What A Comics Studies reader and The Power of Comics both have in common is an assumption of the classroom: that their books will be used in courses specifically devoted to comics. I’ve taught courses in comics studies, whether they be basic introductory type courses or classes that use comics to look at a specific theme or topic, and I have absolutely loved doing so. However, how common is a comics class in higher education? Granted, it’s much more common now than it was ten years ago, but even then, how many instructors take the opportunity — or are given the opportunity — to teach a class specifically and solely focused on comics in some way? Enough to justify a textbook on comics? I would hope so, but I would be interested in seeing some statistics on the proliferation and popularity of comics studies classes. And perhaps it’s something akin to Field of Dreams: if we build it, they will come. You establish a viable classroom textbook, and then the number of instructors opting to teach a comics classes will increase. That would be nice.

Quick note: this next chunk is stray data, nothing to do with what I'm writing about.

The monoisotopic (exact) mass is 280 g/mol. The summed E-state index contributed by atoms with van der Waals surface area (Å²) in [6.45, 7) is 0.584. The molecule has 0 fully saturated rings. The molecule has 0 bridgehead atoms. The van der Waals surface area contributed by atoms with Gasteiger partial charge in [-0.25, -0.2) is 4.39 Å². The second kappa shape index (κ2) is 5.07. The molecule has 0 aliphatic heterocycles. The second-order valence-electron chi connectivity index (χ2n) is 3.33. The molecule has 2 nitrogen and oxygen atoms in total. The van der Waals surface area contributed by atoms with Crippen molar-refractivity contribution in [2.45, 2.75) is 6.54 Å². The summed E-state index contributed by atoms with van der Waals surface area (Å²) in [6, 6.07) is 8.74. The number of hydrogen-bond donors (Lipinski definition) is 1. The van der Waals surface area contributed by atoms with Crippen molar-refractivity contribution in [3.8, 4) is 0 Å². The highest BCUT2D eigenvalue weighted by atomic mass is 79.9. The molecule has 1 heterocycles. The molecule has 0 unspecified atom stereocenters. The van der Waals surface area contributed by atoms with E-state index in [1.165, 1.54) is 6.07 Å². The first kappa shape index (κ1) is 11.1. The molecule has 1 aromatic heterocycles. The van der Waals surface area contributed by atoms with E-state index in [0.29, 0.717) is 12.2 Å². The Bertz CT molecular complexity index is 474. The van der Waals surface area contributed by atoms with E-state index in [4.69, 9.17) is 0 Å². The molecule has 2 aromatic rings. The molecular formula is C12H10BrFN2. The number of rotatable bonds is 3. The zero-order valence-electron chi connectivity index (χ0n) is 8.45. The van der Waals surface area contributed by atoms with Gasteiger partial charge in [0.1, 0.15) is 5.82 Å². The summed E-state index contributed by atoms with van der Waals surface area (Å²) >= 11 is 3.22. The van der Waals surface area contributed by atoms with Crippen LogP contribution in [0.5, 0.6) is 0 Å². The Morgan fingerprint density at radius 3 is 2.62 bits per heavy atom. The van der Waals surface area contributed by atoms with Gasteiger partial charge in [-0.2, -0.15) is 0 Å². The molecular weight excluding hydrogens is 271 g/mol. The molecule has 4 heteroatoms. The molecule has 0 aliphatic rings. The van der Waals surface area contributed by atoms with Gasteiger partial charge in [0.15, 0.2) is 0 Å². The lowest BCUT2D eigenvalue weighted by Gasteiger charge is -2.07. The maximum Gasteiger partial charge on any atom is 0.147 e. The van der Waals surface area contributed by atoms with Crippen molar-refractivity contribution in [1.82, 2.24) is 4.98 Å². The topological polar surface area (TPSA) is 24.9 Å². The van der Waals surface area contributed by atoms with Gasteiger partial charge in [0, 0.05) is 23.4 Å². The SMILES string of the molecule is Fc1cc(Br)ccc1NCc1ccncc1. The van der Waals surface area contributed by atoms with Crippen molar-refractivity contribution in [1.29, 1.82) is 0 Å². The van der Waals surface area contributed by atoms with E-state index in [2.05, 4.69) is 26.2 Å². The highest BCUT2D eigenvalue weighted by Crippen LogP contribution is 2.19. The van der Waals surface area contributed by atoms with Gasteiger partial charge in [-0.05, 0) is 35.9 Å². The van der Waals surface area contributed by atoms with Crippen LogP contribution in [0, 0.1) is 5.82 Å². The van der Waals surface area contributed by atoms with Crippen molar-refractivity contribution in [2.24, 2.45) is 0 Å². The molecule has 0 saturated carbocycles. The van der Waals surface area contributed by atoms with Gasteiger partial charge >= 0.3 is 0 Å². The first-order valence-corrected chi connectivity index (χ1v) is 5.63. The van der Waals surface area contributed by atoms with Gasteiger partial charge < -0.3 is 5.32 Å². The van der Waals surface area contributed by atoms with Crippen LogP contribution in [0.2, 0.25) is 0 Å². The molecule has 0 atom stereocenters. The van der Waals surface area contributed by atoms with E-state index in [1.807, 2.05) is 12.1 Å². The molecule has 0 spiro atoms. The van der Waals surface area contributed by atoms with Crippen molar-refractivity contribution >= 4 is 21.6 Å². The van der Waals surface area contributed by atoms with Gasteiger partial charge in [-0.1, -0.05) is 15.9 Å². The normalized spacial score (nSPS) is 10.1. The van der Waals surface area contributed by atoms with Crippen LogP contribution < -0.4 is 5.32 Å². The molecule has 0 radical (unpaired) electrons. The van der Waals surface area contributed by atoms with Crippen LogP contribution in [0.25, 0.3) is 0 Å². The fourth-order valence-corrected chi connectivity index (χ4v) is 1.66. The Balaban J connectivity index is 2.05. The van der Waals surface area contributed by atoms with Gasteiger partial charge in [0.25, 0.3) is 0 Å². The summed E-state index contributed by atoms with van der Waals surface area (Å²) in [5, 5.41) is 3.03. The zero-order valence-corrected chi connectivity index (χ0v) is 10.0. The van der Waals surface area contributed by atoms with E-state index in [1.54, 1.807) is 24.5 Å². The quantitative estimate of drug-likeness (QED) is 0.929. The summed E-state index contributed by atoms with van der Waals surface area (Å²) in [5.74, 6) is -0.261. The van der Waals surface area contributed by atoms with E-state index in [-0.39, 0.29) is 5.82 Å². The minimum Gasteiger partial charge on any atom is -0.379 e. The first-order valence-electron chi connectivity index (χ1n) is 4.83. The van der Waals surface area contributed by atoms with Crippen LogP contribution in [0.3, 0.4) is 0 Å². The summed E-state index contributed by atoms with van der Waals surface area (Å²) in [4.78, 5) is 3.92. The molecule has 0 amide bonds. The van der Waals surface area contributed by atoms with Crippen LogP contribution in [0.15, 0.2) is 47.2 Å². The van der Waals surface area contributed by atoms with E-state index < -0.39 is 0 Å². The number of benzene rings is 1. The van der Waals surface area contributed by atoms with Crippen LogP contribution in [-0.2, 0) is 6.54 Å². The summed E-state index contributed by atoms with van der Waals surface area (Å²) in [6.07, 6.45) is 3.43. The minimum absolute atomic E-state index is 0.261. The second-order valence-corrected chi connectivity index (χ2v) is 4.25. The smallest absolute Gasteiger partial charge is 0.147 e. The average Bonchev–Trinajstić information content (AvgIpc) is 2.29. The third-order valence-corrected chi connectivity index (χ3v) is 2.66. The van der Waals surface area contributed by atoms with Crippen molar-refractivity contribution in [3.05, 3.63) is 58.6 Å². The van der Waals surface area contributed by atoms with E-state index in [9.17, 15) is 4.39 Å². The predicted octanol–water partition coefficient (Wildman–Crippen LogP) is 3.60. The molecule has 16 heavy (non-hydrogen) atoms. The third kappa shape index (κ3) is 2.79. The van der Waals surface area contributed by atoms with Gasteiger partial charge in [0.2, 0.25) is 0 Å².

But what about instructors who want to use comics in the classroom but who do not necessarily want to teach a comics studies class. This is where Caped Crusaders 101 seems to come into play, a text that, by the admission of its very subtitle, uses comics as a springboard for teaching composition skills and strategies. And I picked up the book with that assumption. I could not have been more wrong. I’m nearly halfway through this book, and except for several of the “Thinking, Debating, Writing” questions that end each chapter, there’s nothing in this text that is even remotely related to writing. In fact, this book seems more like an excuse to write about comics and their social significance — and not very convincingly, I might add — under the veneer of “composition textbook.” Even in the book’s introduction, “Why Comics Can Save Us from Illiteracy,” the authors tip their hand by using rhetoric much more reminiscent of literary studies than it is of topics surrounding literacy, argumentation, drafting, thinking through writing, etc.